It was January 2, and a snowstorm had just passed through central New Jersey. The temperatures were in the teens, and the wind was blowing so the wind chill was pushing zero. The marina was empty except for four boats still floating in their slips, and all four just happened to be Yamaha-powered center consoles in the 24-to-32-foot range. Without doubt, all of these were hardcore recreational fishing boats. From the footprints in the snow you could see that three of the owners had already been there to shovel the decks, the fourth would likely be along shortly.
What would possess someone to leave a boat in the water this late in the year exposed to the weather? If you’re a diehard saltwater fisherman, you already know the answer to that question. Almost anywhere you go around the country, the fishing never really stops for the winter. The only thing lacking is the desire to fish through the cold weather by the less dedicated.
In the more northern states, the action switches over to hard water fishing—ice fishing for the uninitiated. Along the mid-Atlantic coast, there are plenty of fish to pursue depending on your latitude and attitude. Off the New Jersey coast, there are artificial reefs, wrecks and other bottom structure frequented by codfish, ling, whiting and blackfish - just waiting for someone to come along and drop a hook baited with clam or crab to the bottom. That kind of fishing requires a boat, hence the four boats in the marina obviously owned by truly hardcore fishermen. All they are waiting for is a break in the weather that will allow them to fire up the boat and go fishing, even during the coldest months of the year.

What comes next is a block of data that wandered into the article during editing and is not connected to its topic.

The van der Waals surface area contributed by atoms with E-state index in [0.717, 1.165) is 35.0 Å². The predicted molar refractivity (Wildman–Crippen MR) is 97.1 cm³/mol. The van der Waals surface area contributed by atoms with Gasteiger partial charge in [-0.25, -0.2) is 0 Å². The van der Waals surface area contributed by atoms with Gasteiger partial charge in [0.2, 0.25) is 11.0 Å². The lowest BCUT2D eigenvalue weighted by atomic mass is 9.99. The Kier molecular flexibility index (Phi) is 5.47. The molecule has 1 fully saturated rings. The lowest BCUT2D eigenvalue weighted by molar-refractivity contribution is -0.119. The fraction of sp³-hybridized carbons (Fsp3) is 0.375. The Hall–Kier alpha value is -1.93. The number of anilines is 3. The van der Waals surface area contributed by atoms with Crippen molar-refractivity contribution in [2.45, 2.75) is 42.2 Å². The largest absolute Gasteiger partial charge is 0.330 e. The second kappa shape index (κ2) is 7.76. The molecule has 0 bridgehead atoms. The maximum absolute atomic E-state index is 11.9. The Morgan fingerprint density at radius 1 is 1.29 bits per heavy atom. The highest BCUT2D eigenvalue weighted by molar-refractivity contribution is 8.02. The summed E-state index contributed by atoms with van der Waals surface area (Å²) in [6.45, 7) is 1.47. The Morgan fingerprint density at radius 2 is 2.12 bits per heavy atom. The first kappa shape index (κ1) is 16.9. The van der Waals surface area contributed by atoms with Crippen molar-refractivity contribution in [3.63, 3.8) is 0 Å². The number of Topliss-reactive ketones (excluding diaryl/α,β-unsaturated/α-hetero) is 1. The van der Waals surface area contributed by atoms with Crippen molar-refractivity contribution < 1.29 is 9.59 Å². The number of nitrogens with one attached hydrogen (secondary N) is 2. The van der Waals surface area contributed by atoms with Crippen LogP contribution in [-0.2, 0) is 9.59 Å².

This scenario is repeated across large swaths of the country where winter sets in, and that includes rivers and lakes as long as they don’t freeze over. The bottom line is you never know when a weather window might pop up with a few mild, calm days offering the opportunity to get out on the water. All it takes is the desire, the proper clothing and a boat that is ready, willing and able to go.
David Meeler, Yamaha Outboard’s Marine Product Information Manager, is one of those diehard fishermen for whom the season never ends. He keeps his boat on a trailer near a large lake in northern Georgia that gets its share of cold winter days. But when the forecast presents a window of opportunity, he is on his way to the lake to go fishing. He keeps his boat prepared for these occasions and you can, too, whether you fish in freshwater or salt.
“Whether your boat is on a trailer, lift or kept in a slip at a marina, if you want to be able to fish through the winter you have to pay special attention to the two key factors required by any internal combustion engine—fuel and spark,” said Meeler. “If the fuel is fouled by water created by condensation, or the ethanol in the fuel breaks down because the boat is not getting used frequently enough, chances are you’re not going anywhere. Winter weather can accelerate the potential for both problems. Extremes of cold followed by short windows of warmer weather cause increased condensation, and long periods between use gives the ethanol in the gasoline the opportunity to destabilize the gas. When it breaks down, it can gum up your filters,” he continued. “To prevent these problems, start by installing new fuel/water separators and filters before the cold weather sets in, and keep extras aboard in case you experience any related problems on the water. Most important of all is to add fuel stabilizer to the tank every time you fuel up and use the good stuff like Yamalube®